Posted by lex, on February 15, 2008
When Newt Gingrich led the Republican Party to leadership of the House of Representatives in 1994 for the first time in 42 years, many pundits credited the revolution to the rise of “angry white men.” I can’t recollect what it was that they were angry about – I was stationed overseas and blooming at the time personally – but I do remember that was the handle sympathetic elites fashioned to what must have been an unsettling moment.
Maybe it’s the reverse side of the James Taranto’s observation that the Legions of teh Homeless!!1! tend to disappear during Democratic administrations, only to return to the steam grates once a Republican is read in, but the Aspen Times today evokes the specter of Angry White Men once again:
The Angry White Man comes from all economic backgrounds, from dirt-poor to filthy rich. He represents all geographic areas in America, from urban sophisticate to rural redneck, deep South to mountain West, left Coast to Eastern Seaboard.
His common traits are that he isn’t looking for anything from anyone — just the promise to be able to make his own way on a level playing field. In many cases, he is an independent businessman and employs several people. He pays more than his share of taxes and works hard.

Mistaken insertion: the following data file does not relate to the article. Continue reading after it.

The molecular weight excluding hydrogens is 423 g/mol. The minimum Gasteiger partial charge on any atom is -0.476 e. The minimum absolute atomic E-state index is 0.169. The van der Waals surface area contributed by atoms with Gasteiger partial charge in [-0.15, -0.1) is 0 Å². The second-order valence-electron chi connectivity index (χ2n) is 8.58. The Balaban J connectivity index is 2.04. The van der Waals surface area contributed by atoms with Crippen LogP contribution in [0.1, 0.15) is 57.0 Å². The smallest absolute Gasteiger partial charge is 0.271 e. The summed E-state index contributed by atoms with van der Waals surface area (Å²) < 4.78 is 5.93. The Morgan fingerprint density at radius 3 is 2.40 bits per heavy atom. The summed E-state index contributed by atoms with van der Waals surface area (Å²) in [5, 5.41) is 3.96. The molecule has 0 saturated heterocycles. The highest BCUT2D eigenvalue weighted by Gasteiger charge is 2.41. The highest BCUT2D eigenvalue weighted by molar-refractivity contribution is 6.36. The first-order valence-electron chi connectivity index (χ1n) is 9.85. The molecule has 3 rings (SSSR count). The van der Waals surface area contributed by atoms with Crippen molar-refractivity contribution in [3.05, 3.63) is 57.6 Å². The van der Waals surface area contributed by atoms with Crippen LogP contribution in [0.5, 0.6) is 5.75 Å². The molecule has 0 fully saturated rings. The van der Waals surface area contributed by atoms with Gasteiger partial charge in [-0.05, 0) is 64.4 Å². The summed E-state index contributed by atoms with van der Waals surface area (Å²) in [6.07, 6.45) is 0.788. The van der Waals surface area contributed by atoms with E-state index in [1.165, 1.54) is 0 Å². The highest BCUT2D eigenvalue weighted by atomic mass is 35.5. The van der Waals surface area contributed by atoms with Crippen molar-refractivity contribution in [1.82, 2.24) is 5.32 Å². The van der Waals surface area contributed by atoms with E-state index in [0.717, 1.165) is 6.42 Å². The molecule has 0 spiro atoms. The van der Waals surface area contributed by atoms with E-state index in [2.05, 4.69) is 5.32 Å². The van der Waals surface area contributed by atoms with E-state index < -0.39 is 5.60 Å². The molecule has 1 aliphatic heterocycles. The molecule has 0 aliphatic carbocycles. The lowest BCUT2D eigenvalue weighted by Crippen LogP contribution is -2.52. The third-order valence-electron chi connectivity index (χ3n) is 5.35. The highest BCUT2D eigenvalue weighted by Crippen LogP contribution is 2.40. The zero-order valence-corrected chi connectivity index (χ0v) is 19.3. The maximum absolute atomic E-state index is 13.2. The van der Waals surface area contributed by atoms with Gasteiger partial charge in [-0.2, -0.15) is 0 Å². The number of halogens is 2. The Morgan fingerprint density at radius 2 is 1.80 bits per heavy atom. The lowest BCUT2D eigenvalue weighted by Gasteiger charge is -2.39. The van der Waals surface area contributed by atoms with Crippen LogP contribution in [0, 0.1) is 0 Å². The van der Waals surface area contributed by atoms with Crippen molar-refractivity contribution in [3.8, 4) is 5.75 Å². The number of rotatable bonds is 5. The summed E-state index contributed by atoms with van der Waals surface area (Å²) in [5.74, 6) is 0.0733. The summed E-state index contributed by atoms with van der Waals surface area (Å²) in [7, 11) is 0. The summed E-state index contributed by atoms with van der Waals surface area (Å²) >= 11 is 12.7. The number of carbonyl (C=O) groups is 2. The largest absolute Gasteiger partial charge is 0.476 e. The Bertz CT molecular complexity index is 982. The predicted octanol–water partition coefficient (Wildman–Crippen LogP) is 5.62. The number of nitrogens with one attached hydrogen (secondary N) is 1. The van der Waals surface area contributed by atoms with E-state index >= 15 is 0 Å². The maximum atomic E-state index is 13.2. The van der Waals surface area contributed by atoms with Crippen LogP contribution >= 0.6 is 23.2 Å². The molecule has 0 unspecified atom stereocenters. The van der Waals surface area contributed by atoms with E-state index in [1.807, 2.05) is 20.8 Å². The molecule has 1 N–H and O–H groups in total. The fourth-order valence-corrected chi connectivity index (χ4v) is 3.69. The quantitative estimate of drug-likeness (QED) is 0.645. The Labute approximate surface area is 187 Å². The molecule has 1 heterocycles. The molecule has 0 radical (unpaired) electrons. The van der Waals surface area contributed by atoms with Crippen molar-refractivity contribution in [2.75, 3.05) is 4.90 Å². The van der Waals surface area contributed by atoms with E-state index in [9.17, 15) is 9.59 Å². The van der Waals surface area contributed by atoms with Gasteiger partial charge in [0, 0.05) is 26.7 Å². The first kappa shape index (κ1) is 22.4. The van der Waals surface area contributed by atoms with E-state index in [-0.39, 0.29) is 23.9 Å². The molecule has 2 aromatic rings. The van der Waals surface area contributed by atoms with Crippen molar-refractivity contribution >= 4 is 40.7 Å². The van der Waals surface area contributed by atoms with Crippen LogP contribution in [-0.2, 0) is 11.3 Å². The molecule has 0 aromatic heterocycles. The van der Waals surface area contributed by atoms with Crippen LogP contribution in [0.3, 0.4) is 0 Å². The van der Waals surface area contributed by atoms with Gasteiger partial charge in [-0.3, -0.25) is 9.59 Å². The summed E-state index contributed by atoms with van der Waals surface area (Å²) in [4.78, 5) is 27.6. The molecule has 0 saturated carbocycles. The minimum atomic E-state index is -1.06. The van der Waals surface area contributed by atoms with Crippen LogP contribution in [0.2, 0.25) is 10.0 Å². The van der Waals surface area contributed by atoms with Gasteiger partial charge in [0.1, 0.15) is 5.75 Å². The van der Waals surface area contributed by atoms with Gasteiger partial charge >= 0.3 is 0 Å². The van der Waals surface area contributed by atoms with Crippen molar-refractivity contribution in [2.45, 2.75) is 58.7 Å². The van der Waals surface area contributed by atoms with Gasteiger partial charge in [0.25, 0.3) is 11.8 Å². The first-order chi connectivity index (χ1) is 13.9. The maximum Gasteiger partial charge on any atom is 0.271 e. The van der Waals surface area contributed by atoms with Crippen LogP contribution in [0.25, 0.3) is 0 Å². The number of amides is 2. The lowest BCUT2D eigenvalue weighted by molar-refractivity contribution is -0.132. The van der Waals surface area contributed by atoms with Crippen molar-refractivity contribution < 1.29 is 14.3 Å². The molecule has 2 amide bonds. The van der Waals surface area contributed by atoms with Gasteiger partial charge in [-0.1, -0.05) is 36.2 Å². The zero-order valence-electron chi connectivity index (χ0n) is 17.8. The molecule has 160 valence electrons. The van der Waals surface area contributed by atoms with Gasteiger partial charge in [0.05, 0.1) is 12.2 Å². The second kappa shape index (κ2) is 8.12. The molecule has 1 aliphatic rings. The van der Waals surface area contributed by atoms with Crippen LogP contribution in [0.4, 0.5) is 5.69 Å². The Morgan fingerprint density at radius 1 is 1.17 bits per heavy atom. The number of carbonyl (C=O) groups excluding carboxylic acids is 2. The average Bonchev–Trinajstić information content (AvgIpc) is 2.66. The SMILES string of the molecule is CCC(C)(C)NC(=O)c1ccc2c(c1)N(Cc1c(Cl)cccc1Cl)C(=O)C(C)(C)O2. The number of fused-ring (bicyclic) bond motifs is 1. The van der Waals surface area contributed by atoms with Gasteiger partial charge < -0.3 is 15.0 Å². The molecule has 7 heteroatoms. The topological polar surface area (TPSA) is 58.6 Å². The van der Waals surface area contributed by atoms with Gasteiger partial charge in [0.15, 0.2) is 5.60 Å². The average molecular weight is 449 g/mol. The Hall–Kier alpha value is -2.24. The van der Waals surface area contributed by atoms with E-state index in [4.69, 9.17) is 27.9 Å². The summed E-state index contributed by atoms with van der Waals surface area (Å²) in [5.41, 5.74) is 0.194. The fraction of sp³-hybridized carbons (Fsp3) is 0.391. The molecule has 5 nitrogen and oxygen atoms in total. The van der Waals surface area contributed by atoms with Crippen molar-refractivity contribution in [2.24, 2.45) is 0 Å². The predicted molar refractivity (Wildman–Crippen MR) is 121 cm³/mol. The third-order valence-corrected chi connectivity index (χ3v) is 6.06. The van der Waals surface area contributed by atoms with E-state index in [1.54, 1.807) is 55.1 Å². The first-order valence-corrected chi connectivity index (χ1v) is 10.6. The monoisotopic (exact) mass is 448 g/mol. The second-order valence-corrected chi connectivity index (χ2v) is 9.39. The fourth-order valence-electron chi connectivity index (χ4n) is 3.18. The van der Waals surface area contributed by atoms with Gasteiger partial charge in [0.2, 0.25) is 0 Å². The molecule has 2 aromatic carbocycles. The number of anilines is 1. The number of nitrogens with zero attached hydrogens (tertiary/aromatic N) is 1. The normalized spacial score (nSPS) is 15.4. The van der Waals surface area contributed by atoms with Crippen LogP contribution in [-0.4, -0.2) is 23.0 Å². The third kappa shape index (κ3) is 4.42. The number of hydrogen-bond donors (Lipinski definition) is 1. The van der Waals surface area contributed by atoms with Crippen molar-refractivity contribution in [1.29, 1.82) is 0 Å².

The victimhood syndrome buzzwords — “disenfranchised,” “marginalized” and “voiceless” — don’t resonate with him. “Press ‘one’ for English” is a curse-word to him. He’s used to picking up the tab, whether it’s the company Christmas party, three sets of braces, three college educations or a beautiful wedding.
He believes the Constitution is to be interpreted literally, not as a “living document” open to the whims and vagaries of a panel of judges who have never worked an honest day in their lives.
So what accounts for the AWM’s untimely exhumation from the graveyard of history? After all, the twin phenomena of homelessness and Angry White Men appear tied to conservative ascendancy, and the conventional wisdom says that this year will result in another electoral rout for the GOP.
Could this be an early example of buyer’s remorse?
“Are Democrats coming surprisingly close to nominating a phenomena rather than a fully vetted candidate?” asked Steve Jarding, a long-time Democratic activist. “The answer to that appears to be a frightening, ‘Yes.’
“Once again, we seem to be falling in love in February only to be headed to a bitter breakup in November when our true love turns out to be much less than expected.”
Guess we’ll see.